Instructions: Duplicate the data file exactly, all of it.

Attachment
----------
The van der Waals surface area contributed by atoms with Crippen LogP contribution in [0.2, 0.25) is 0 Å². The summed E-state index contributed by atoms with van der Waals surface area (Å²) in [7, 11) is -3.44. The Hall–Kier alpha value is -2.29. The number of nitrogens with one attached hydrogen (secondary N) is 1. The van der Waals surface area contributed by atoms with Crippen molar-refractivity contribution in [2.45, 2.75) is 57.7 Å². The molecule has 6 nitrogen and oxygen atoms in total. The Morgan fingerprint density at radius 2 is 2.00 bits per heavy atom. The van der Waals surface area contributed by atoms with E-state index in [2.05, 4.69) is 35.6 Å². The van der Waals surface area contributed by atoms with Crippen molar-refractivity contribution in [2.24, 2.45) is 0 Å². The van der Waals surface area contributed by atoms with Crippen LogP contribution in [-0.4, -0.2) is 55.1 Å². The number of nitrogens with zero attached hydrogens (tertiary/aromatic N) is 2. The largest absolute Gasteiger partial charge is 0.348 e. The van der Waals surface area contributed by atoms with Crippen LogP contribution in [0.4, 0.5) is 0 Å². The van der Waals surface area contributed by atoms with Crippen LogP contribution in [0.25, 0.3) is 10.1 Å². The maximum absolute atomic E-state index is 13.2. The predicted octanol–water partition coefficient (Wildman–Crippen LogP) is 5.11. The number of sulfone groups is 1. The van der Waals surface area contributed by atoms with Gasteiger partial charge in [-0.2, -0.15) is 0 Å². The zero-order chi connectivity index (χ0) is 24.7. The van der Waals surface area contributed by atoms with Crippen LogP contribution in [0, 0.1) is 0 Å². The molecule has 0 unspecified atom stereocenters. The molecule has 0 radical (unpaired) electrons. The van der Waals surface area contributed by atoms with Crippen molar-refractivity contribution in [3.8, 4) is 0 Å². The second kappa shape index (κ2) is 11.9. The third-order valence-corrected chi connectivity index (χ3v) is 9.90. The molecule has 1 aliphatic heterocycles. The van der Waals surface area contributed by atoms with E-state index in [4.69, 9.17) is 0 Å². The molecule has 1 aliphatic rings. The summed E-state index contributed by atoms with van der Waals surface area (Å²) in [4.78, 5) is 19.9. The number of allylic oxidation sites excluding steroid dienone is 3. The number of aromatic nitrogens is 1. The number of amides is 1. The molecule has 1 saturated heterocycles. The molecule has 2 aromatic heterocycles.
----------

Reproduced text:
The van der Waals surface area contributed by atoms with Crippen LogP contribution in [0.2, 0.25) is 0 Å². The summed E-state index contributed by atoms with van der Waals surface area (Å²) in [7, 11) is -3.44. The Hall–Kier alpha value is -2.29. The number of nitrogens with one attached hydrogen (secondary N) is 1. The van der Waals surface area contributed by atoms with Crippen molar-refractivity contribution in [2.45, 2.75) is 57.7 Å². The molecule has 6 nitrogen and oxygen atoms in total. The Morgan fingerprint density at radius 2 is 2.00 bits per heavy atom. The van der Waals surface area contributed by atoms with E-state index in [2.05, 4.69) is 35.6 Å². The van der Waals surface area contributed by atoms with Crippen molar-refractivity contribution in [2.24, 2.45) is 0 Å². The van der Waals surface area contributed by atoms with Crippen LogP contribution in [-0.4, -0.2) is 55.1 Å². The number of nitrogens with zero attached hydrogens (tertiary/aromatic N) is 2. The largest absolute Gasteiger partial charge is 0.348 e. The van der Waals surface area contributed by atoms with Crippen LogP contribution in [0.4, 0.5) is 0 Å². The van der Waals surface area contributed by atoms with Crippen LogP contribution in [0.25, 0.3) is 10.1 Å². The maximum absolute atomic E-state index is 13.2. The predicted octanol–water partition coefficient (Wildman–Crippen LogP) is 5.11. The number of sulfone groups is 1. The van der Waals surface area contributed by atoms with Gasteiger partial charge in [-0.2, -0.15) is 0 Å². The zero-order chi connectivity index (χ0) is 24.7. The van der Waals surface area contributed by atoms with Crippen LogP contribution in [0, 0.1) is 0 Å². The molecule has 0 unspecified atom stereocenters. The molecule has 0 radical (unpaired) electrons. The van der Waals surface area contributed by atoms with Crippen molar-refractivity contribution in [3.8, 4) is 0 Å². The second kappa shape index (κ2) is 11.9. The third-order valence-corrected chi connectivity index (χ3v) is 9.90. The molecule has 1 aliphatic heterocycles. The van der Waals surface area contributed by atoms with E-state index in [4.69, 9.17) is 0 Å². The molecule has 1 aliphatic rings. The summed E-state index contributed by atoms with van der Waals surface area (Å²) in [4.78, 5) is 19.9. The number of allylic oxidation sites excluding steroid dienone is 3. The number of aromatic nitrogens is 1. The number of amides is 1. The molecule has 1 saturated heterocycles. The molecule has 2 aromatic heterocycles.